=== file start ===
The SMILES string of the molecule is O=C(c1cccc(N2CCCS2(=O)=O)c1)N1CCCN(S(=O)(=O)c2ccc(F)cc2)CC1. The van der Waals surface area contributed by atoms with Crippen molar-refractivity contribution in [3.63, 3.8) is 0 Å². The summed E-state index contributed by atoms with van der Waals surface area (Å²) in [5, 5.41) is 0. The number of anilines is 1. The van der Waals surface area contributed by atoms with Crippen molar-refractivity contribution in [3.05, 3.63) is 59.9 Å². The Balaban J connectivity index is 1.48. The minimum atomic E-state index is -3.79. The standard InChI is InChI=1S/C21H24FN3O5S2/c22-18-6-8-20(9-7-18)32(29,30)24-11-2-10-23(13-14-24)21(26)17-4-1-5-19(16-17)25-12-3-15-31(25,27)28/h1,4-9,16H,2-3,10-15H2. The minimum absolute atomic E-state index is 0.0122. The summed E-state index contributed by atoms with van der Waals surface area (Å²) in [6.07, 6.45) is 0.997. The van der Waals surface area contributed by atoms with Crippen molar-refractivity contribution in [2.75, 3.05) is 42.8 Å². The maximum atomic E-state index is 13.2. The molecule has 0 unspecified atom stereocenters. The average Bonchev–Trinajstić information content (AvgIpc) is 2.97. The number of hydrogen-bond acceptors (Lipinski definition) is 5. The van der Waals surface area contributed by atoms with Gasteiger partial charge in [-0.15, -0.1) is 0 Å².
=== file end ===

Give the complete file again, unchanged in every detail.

The SMILES string of the molecule is O=C(c1cccc(N2CCCS2(=O)=O)c1)N1CCCN(S(=O)(=O)c2ccc(F)cc2)CC1. The van der Waals surface area contributed by atoms with Crippen molar-refractivity contribution in [3.63, 3.8) is 0 Å². The summed E-state index contributed by atoms with van der Waals surface area (Å²) in [5, 5.41) is 0. The number of anilines is 1. The van der Waals surface area contributed by atoms with Crippen molar-refractivity contribution in [3.05, 3.63) is 59.9 Å². The Balaban J connectivity index is 1.48. The minimum atomic E-state index is -3.79. The standard InChI is InChI=1S/C21H24FN3O5S2/c22-18-6-8-20(9-7-18)32(29,30)24-11-2-10-23(13-14-24)21(26)17-4-1-5-19(16-17)25-12-3-15-31(25,27)28/h1,4-9,16H,2-3,10-15H2. The minimum absolute atomic E-state index is 0.0122. The summed E-state index contributed by atoms with van der Waals surface area (Å²) in [6.07, 6.45) is 0.997. The van der Waals surface area contributed by atoms with Crippen molar-refractivity contribution in [2.75, 3.05) is 42.8 Å². The maximum atomic E-state index is 13.2. The molecule has 0 unspecified atom stereocenters. The average Bonchev–Trinajstić information content (AvgIpc) is 2.97. The number of hydrogen-bond acceptors (Lipinski definition) is 5. The van der Waals surface area contributed by atoms with Gasteiger partial charge in [-0.15, -0.1) is 0 Å².